anybody because of the conversations that I had with Mr.
Williams and the statements that Mr. Williams had made to me
saying he put me where I was and Fancher had nothing to do
with it.” (Id. at 89). Plaintiff testified
that she did not tell her supervisors about the relationship
because she feared Williams would retaliate against her:
“I've seen how he's done other employees when
they've done something to him or said anything about
anybody, the way that he would target them, have them written
up.” (Id. at 13). Consequently, prior to the
filing of Plaintiff's EEOC charge, the City never
received notice that Plaintiff was either subjected to an
allegedly hostile work environment or forced to participate
in an unwelcome relationship. (Doc. # 16-6 at 28).
Plaintiff's Resignation and EEOC Charge
2015 or early 2016, Plaintiff's coworker, Fatuma
Robinson, approached Plaintiff to complain about nepotism in
the City's hiring practices. (Docs. # 22-1 at 22-24;
16-2). In her deposition, Plaintiff explained that Robinson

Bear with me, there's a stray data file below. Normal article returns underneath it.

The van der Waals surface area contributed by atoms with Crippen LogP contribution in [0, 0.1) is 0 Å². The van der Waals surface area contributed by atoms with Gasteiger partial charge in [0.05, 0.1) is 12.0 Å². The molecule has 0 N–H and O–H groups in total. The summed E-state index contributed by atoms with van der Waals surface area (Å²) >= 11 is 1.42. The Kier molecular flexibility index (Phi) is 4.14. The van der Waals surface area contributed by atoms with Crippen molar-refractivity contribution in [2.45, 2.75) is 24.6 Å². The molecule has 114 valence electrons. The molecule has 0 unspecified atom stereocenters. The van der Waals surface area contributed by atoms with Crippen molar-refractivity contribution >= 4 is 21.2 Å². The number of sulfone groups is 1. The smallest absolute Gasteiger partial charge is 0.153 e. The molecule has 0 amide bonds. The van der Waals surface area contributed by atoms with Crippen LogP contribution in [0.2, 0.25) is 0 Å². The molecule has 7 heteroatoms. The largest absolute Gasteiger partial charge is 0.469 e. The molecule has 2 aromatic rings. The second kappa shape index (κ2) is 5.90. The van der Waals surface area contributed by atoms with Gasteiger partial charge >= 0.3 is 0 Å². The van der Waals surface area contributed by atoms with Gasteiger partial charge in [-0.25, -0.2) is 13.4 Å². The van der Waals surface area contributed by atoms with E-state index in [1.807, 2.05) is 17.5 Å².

was upset about “not being hired with the City and that
the other supervisor had got her daughters on. And she knew
that the daughters were not being hired, and Ms. Fatuma felt
that that caused a problem as far as her being discriminated
against.” (Doc. # 22-1 at 22-23). Plaintiff advised
Robinson to first take her complaint to Fancher, then to the
EEOC. (Id. at 23-24, 28-29, 122-23,
March 16, 2016, Fancher called Plaintiff to his office to
question her about reports that Plaintiff was telling her
coworkers to bring their sexual harassment claims directly to
the EEOC. (Id. at 25-27, 155-57; Doc. # 16-7). He
read from the City's Sexual and Gender Harassment Policy,
but he did not directly ask Plaintiff about Robinson's
complaint. (Id.). Plaintiff responded that she had
not talked with other employees about sexual harassment.
(Id. at 37-38; Doc. # 16-7). She did not tell
Fancher about her conversations with Robinson because she
wanted to protect Williams. (Doc. # 22-1 at 156-57).
Plaintiff left the meeting thinking her professional
relationship with Fancher had suffered, but she did not feel
as though her job was in jeopardy. (Id. at 38).
Furthermore, the ...